'GOOD FENCES' FOLLOWS BLACK NEIGHBORS IN A WHITE WORLD.
'GOOD FENCES'' sneakily lulls viewers into its provocative racial debate. Set in the 1970s, an era of ill-advised home furnishings and massively impressive Afros, the Showtime film stars Danny Glover as Tom Spader, a rising attorney who believes his defense of a white suspect against charges of arson in a fire that killed two black children is a good career move, although riots and death threats are an unintended result.
His wife, Mabel (Whoopi Goldberg), goes with the flow, a year later happily moving into an all-white suburban enclave (even their home's interiors are bathed in off-whites, eggshells and ecrus) and earning hard-won acceptance from the dithering, WASP-ish housewives whose encounters with persons of color is limited to berating the help for losing a napkin ring.
Soon, however, Tom's dreams of assimilation become Mabel's, as she trades in her cheesy soap operas and Baptist church for her new peers' painkillers and visits to an achingly pristine grocery store. Initially bewildered by her new surroundings, she laments, ``This is like some kind of weird movie where they decided to pass out scripts to everybody but me.''
But by the time a friend from her old neighborhood visits, Mabel soon realizes she's become as distanced from her past as she is from her current circle of friends. A visit to her rural family underscores her disconnection - Tom, appalled, avoids greasy foods while Mabel is shocked to reunite with her high-school suitor, whose current get-rich scheme involves creating an all-black airline funded by a mail-order pork business. (``Good Fences'' trucks in equal-opportunity caricatures.)
And it only gets worse when their lily-white neighborhood is overrun by a single extra black neighbor - an apparently crass lottery winner at that (Mo'Nique).
``Good Fences'' is a scathing satire of the no-man's land in which upwardly mobile blacks can find themselves evading charges of Uncle Tom-ism while secretly praying those charges aren't true. (Tom can't bear to watch the brutal realities of the miniseries ``Roots,'' yet watches passively as an episode of ``The Partridge Family'' soft-sells racial issues.) Tom and Mabel's children negotiate the same obstacles - to wildly divergent fates.
Executive-produced by Spike Lee, Glover and Goldberg, and directed by Ernest Dickerson, who has made some of the most noteworthy TV movies in recent years (``Our America,'' ``Blind Faith,'' ``Strange Justice,'' ``Monday Night Mayhem'' and ``Confessions of a Campus Bookie''), ``Good Fences'' recalls in a way a more genteel version of Chris Rock's classic routine on everyday blacks vs. their coarser (and more coarsely monikered) counterparts. When the story comes full circle - and a flashback reveals the grotesque brush with racism from which Tom has worked his entire life to distance himself - the satire feels a little overheated.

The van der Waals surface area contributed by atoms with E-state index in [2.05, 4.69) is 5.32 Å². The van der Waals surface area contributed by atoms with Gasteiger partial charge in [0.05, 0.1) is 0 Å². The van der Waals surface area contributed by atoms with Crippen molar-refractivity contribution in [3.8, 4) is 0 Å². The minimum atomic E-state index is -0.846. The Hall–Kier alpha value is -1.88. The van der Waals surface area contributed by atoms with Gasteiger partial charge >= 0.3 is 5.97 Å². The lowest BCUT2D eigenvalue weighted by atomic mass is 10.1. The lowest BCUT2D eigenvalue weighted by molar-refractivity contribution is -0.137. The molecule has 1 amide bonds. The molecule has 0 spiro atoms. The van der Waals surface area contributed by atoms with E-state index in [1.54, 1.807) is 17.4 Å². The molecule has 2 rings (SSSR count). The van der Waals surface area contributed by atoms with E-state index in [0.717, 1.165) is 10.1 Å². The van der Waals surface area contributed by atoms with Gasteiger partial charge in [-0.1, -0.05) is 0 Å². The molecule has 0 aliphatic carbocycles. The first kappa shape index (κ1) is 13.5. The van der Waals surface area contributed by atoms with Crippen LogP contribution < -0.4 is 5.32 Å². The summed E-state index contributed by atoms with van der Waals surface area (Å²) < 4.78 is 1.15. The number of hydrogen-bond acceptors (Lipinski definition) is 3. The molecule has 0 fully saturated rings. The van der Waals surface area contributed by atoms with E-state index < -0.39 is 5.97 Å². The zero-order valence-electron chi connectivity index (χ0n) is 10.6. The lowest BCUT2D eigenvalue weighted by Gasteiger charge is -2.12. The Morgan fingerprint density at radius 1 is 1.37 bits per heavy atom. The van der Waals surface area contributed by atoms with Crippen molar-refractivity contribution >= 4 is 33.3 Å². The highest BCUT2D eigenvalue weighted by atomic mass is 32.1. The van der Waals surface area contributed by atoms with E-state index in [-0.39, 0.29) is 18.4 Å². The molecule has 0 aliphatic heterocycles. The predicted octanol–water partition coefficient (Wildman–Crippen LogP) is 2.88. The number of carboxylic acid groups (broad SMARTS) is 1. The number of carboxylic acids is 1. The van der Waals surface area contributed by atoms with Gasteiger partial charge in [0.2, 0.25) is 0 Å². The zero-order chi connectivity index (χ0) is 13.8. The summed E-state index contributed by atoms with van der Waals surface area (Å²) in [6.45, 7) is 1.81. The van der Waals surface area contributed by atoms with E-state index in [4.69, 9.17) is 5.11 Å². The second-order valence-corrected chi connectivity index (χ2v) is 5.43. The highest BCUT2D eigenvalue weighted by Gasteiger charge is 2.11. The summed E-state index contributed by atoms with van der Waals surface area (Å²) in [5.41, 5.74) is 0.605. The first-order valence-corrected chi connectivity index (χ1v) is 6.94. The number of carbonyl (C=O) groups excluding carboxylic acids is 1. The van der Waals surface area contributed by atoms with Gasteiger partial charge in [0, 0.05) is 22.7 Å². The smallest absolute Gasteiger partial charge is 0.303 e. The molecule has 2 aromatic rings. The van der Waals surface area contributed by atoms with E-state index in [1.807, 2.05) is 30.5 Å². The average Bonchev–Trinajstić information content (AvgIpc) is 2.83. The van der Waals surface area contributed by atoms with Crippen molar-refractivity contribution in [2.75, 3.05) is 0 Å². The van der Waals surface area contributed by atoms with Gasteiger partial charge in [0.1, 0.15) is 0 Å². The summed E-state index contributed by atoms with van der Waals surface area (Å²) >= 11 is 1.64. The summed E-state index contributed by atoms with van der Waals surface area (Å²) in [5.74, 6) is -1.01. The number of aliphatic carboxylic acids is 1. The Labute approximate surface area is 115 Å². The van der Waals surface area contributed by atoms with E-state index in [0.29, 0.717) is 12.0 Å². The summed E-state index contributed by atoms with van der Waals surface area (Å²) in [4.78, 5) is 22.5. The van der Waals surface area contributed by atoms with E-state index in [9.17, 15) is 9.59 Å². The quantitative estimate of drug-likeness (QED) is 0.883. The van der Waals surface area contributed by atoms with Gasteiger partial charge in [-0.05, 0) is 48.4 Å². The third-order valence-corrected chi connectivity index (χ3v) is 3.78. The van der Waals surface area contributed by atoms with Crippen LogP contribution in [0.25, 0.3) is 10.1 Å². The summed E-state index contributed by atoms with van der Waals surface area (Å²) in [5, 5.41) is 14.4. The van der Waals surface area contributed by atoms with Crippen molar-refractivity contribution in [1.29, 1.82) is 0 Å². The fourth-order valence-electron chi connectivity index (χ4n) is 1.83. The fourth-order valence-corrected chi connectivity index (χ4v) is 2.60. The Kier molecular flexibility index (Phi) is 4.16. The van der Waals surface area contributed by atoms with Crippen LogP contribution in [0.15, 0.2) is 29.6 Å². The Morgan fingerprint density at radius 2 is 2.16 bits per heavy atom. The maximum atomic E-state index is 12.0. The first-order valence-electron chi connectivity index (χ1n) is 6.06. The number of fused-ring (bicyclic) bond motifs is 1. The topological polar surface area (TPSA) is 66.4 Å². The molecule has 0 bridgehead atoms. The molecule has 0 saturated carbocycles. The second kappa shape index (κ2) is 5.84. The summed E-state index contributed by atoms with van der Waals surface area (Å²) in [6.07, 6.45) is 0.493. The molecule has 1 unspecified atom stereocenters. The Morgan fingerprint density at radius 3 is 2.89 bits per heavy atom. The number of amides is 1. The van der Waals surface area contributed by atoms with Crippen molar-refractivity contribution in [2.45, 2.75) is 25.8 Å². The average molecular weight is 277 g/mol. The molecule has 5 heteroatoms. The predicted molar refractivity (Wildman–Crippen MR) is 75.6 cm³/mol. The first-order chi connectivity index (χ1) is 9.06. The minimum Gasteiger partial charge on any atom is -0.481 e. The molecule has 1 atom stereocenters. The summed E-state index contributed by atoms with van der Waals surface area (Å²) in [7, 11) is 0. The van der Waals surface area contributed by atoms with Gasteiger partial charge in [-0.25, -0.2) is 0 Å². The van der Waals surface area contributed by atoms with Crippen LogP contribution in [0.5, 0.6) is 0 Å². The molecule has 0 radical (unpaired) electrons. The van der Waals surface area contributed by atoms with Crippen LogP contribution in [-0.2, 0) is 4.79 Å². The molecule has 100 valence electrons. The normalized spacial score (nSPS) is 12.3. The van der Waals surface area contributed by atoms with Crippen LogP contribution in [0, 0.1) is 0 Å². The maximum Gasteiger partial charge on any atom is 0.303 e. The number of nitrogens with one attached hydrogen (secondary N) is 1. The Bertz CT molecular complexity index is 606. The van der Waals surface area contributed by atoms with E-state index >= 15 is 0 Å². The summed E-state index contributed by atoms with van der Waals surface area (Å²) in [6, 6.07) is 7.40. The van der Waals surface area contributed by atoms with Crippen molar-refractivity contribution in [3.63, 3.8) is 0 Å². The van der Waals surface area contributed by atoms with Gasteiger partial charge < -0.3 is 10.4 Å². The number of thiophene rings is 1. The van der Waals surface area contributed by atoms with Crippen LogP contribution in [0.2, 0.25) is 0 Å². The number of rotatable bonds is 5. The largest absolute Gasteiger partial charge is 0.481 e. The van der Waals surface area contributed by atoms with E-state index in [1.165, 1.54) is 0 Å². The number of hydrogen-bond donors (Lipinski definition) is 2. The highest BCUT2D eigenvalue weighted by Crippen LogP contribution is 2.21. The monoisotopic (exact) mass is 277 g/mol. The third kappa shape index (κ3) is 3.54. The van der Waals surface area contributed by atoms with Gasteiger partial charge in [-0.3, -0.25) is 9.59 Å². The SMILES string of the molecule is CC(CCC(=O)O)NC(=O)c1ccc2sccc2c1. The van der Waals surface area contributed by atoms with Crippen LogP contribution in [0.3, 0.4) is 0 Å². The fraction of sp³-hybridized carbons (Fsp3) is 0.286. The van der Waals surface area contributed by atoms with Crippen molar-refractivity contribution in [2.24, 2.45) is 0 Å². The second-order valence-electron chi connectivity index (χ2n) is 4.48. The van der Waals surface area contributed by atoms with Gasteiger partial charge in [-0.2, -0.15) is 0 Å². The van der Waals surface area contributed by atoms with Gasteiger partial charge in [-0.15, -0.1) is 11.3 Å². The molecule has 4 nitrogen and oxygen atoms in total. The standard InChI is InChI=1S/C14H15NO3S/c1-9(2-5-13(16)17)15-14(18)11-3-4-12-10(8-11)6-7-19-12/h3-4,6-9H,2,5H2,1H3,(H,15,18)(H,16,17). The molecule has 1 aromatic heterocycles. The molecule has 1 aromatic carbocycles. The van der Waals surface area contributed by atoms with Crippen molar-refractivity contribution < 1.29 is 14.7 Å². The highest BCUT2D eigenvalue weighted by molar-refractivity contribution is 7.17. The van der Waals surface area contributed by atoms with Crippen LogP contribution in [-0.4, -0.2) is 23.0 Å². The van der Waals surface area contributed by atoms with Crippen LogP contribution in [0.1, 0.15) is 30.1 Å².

And yet ``Good Fences'' misses being a genuinely important movie by only a fraction, as even in its narrative missteps it underscores how vexingly difficult it is to have a sane discussion on race in America (maybe Trent Lott should host screenings). Does the viewer want Tom to get away with his crime? And why, exactly - racism, liberal guilt or a complex combination of the two?
Glover is reliably excellent, while this is Goldberg's best work - and best material - in a long time (she's currently bolstering her renaissance by co-starring with Charles Dutton in ``Ma Rainey's Black Bottom'' on Broadway). Their marquee value probably helped material as tricky as this get made; thoughtful discussions should last well after the credits run their course. At any rate, ``Good Fences'' is far more interesting material than the usual staid productions that greet viewers during Black History Month.
GOOD FENCES - Three stars
What: An upwardly mobile black couple, played by Danny Glover and Whoopi Goldberg, discovers the dark side of assimilation.
When: 8 tonight; also Feb. 12, 15 and 25.
In a nutshell: Terribly uneven - particularly by the end - but there's some shockingly inspired satire on the complications that racial perceptions create in America.
(color) Danny Glover and Whoopi Goldberg move to an all-white neighborhood in the '70s in ``Good Fences.''
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|Title Annotation:||Review; U|
|Publication:||Daily News (Los Angeles, CA)|
|Date:||Feb 2, 2003|
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